Peril at End House
By Agatha Christie
Peril at End House
By Agatha Christie
Ulverscroft Large Print, 1990
Reviewed by Herbert White - September 6, 2005
Poirot is at the top of his form in Christie's Peril at End House. Technically, Poirot has retired and no longer devotes his 'little grey cells' to the task of solving mysteries. However, Poirot is not taking to retirement very well, and to help ease his transition, his faithful sidekick Captain Hasting's has whisked Poirot off to Cornwall for of a much needed vacation. When the opportunity presents itself, Poirot is more than willing to set aside his own pleasures and sets out on a dangerous adventure to discover just who is trying to kill Magdala Buckley. Called Nick by her friends, Magdala is a young woman whose life was almost ended when she was shot at while talking to Poirot of all people.
Why should anyone want to kill Magdala? She doesn't have any money, to her knowledge she doesn't have any enemies, and she has nothing to leave her heirs. Despite the apparent lack of a motive, Poirot is positive that someone is out to kill the young woman. In the last three days she has experience three life-threatening accidents, and upon hearing of them, Poirot is sure that what Magdala views as accidents where actually murder attempts. With panache and their usual excellent detective work, Poirot and Hastings set out to uncover the truth about these puzzling attacks and to find out just who the would-be murder actually is, before he succeeds in killing his intended victim. A task that is easier said than done, especially when the intended victim refuses to believe that someone is after her - even after someone else is killed while wearing her shawl.
As you would expect, if you're a Christie fan, the Peril at End House is chock full of eccentric characters, strange relationships, and a mysterious British house full of secret passages and other unique architectural features. This is great read in the best tradition of Christie and her Poirot series. The heroine is in constant danger, Poirot is faced with an intelligent and ruthless foe, and potential suspects can be found all over the place. Yet despite the morass of clues, suspects, and red-herrings, Poirot, Hastings, and the reader, will eventually get to the disturbing truth behind why someone wants Magdala Buckley dead.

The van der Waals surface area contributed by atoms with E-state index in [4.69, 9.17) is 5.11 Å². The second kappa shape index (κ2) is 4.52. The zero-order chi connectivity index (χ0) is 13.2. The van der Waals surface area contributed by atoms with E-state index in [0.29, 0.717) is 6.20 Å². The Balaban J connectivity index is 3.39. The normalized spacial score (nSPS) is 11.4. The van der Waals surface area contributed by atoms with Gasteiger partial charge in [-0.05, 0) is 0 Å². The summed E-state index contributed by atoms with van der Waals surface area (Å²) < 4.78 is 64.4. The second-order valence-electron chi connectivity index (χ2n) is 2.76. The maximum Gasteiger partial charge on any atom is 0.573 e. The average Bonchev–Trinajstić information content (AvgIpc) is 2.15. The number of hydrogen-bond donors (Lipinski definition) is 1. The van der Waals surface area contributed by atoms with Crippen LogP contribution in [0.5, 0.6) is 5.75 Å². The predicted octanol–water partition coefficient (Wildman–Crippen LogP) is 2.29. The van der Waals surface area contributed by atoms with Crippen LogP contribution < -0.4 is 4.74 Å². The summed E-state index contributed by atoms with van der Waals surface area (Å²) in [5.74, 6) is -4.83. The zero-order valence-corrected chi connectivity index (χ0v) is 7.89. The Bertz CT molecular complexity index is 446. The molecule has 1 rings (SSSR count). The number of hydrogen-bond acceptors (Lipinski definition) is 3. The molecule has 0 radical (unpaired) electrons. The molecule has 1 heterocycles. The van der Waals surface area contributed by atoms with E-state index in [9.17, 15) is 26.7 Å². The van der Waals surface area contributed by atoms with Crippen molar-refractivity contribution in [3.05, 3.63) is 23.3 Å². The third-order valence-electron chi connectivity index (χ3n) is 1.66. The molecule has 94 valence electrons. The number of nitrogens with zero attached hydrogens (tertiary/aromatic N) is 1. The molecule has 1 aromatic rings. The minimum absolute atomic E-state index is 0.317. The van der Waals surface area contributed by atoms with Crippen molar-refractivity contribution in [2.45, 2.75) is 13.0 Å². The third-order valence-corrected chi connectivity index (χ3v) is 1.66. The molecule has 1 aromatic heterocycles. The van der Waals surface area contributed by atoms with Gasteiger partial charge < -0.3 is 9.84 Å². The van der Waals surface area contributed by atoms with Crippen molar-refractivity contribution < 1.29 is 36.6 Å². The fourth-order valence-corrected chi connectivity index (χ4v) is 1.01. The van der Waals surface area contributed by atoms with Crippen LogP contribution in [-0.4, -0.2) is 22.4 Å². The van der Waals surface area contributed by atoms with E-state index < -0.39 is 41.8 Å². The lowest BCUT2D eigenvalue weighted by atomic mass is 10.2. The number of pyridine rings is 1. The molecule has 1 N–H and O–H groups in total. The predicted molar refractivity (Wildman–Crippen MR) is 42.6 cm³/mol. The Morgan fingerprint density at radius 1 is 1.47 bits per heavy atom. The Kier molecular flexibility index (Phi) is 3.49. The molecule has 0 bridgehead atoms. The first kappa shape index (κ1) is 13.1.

Hercule Poirot is, in my opinion, one the best fictional detectives to ever walk across a page. In a head to head contest, Poirot would defiantly give Sherlock Holmes a run for his money. While both are sure to solve any case, Poirot will solve it in a manner that allows the reader a fair chance of coming to the same conclusion, while Holmes has a tendency to see things that no one else does and unless you just happen to possess his same, mythical skills at deduction, you might not know the solution to the puzzle until Holmes reveals the answer. Hence, while I am more than willing to duff my hat to Sir Arthur Conan Doyle's Sherlock Holmes, it is to Dame Agatha Christie's Hercule Poirot that I will always give top honors to, in my library.
The Peril at End House does nothing to change my opinion about Poirot. This is a superb mystery, and one that I highly recommend to Christie fans as well as anyone looking for a diverting read that is well-crafted, complex, and throughly enthralling.
Peril at End House can be purchased directly from Ulverscroft.
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- Sad Cypress, by Agatha Christie.
Poirot usually tries to prove someone innocent - before they are brought to trial. However, in this intriguing case, he tries to save Elinor Carlisle from the gallows after she is accused, and found guilty, of having killed Mary Gerrard. (Audio)
- The Secret of Chimneys, by Agatha Christie.
This is the first Christie novel to feature Detective Battle of Scotland Yard. In this case he must uncover the truth regarding a series of murders and how they are tied to the plot to restore the monarchy to Herzoslovakia. (Audio)
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